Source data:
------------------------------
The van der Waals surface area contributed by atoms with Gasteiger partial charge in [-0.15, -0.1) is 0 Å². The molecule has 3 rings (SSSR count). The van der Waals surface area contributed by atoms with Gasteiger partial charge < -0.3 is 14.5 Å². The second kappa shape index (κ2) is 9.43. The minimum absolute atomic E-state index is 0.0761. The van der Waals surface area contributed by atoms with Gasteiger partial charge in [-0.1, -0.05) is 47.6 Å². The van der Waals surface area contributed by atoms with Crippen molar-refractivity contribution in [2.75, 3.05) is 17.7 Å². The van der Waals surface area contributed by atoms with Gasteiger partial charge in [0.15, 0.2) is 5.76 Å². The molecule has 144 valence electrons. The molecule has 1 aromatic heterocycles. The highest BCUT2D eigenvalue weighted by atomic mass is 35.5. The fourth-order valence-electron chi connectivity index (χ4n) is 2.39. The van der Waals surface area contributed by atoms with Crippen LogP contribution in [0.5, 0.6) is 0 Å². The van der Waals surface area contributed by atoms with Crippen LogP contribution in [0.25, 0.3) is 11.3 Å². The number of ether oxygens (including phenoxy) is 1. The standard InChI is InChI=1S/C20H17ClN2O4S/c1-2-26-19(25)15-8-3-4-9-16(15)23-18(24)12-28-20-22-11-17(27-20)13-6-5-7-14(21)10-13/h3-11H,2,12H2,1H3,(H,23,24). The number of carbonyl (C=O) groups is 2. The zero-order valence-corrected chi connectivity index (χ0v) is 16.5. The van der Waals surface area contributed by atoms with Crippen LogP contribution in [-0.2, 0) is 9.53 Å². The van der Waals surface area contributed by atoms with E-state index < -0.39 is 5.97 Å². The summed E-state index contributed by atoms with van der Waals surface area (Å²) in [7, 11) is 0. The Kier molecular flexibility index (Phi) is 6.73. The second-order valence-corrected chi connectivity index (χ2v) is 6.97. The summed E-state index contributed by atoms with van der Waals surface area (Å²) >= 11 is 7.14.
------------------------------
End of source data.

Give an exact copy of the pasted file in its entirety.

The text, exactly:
The van der Waals surface area contributed by atoms with Gasteiger partial charge in [-0.15, -0.1) is 0 Å². The molecule has 3 rings (SSSR count). The van der Waals surface area contributed by atoms with Gasteiger partial charge < -0.3 is 14.5 Å². The second kappa shape index (κ2) is 9.43. The minimum absolute atomic E-state index is 0.0761. The van der Waals surface area contributed by atoms with Gasteiger partial charge in [-0.1, -0.05) is 47.6 Å². The van der Waals surface area contributed by atoms with Crippen molar-refractivity contribution in [2.75, 3.05) is 17.7 Å². The van der Waals surface area contributed by atoms with Gasteiger partial charge in [0.15, 0.2) is 5.76 Å². The molecule has 144 valence electrons. The molecule has 1 aromatic heterocycles. The highest BCUT2D eigenvalue weighted by atomic mass is 35.5. The fourth-order valence-electron chi connectivity index (χ4n) is 2.39. The van der Waals surface area contributed by atoms with Crippen LogP contribution in [0.5, 0.6) is 0 Å². The van der Waals surface area contributed by atoms with Crippen LogP contribution in [0.25, 0.3) is 11.3 Å². The number of ether oxygens (including phenoxy) is 1. The standard InChI is InChI=1S/C20H17ClN2O4S/c1-2-26-19(25)15-8-3-4-9-16(15)23-18(24)12-28-20-22-11-17(27-20)13-6-5-7-14(21)10-13/h3-11H,2,12H2,1H3,(H,23,24). The number of carbonyl (C=O) groups is 2. The zero-order valence-corrected chi connectivity index (χ0v) is 16.5. The van der Waals surface area contributed by atoms with Crippen LogP contribution in [-0.2, 0) is 9.53 Å². The van der Waals surface area contributed by atoms with E-state index < -0.39 is 5.97 Å². The summed E-state index contributed by atoms with van der Waals surface area (Å²) in [7, 11) is 0. The Kier molecular flexibility index (Phi) is 6.73. The second-order valence-corrected chi connectivity index (χ2v) is 6.97. The summed E-state index contributed by atoms with van der Waals surface area (Å²) >= 11 is 7.14.